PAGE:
Then when it’s time, part two kicks in: resting in the crook of His staff as He lifts us up into His comfort. O the blessedness of those who mourn for they will be comforted.

Rod and staff are among the shepherd’s equipment. He has more. I hear David saying, “Your equipment brings me comfort.” One very useful piece of equipment is the shepherd’s crook at the top of his staff. To reach sheep who have fallen into crevices where they can’t get out. He uses the crook to hook them and lift them up.

When we’ve fallen into the crevice of loss, darkness like a steep valley overshadows us. It’s hard to climb out so He walks with us through the valley. Along the way He meets our needs. As we walk, we anticipate the day when we will be comforted - when He reaches down and lifts us up. He will not comfort us by leaving us in the crevice. He will ultimately comfort us by lifting us out.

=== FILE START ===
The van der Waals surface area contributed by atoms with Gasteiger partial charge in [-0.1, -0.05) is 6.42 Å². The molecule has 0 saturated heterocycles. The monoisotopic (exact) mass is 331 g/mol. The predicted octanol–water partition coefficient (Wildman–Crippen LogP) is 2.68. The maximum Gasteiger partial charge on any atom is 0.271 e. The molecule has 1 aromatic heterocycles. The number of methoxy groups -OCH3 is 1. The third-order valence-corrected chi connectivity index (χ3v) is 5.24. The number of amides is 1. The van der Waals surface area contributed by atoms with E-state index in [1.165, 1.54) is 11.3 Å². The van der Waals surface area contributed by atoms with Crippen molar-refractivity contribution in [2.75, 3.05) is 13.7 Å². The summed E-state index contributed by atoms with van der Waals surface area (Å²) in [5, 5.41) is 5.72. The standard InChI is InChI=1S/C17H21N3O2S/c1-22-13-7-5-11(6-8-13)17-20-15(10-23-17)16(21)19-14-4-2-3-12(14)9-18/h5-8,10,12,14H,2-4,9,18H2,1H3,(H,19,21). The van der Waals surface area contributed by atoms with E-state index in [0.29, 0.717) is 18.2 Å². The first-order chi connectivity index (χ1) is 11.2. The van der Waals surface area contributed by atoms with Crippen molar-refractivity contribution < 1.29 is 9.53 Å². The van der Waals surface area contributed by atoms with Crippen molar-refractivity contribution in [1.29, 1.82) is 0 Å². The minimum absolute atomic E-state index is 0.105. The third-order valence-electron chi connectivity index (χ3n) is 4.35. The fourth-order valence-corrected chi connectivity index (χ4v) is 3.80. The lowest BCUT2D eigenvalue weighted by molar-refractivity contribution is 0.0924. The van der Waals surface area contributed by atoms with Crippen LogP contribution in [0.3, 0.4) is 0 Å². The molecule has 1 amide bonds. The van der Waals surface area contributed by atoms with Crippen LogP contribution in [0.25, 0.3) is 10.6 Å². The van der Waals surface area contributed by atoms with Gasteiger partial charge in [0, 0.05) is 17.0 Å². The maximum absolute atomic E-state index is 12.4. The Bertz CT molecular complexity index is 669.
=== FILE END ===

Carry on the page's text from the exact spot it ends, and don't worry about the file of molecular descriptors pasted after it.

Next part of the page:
He sets on high those who are lowly [the depressed], and those who mourn are lifted to safety [deliverance]. (Job 5:11)

The blessedness covers both the valley of mourning and the day when He will lift us out of that mourning into His comfort.

There is a time to weep and a time to laugh; a time to mourn and a time to dance. (Ecc 3:4)

There is a time to walk with God in our sorrow and a time to let Him lift us out of that sorrow. When? When it’s time. What’s He doing in the meantime?

The LORD will command His lovingkindness in the daytime; and His song will be with me in the night, a prayer to the God of my life. (Ps 42:8)

The LORD your God is in your midst, a victorious warrior. He will exult over you with joy, He will be quiet in His love, He will rejoice over you with shouts of joy. (Zech 3:17)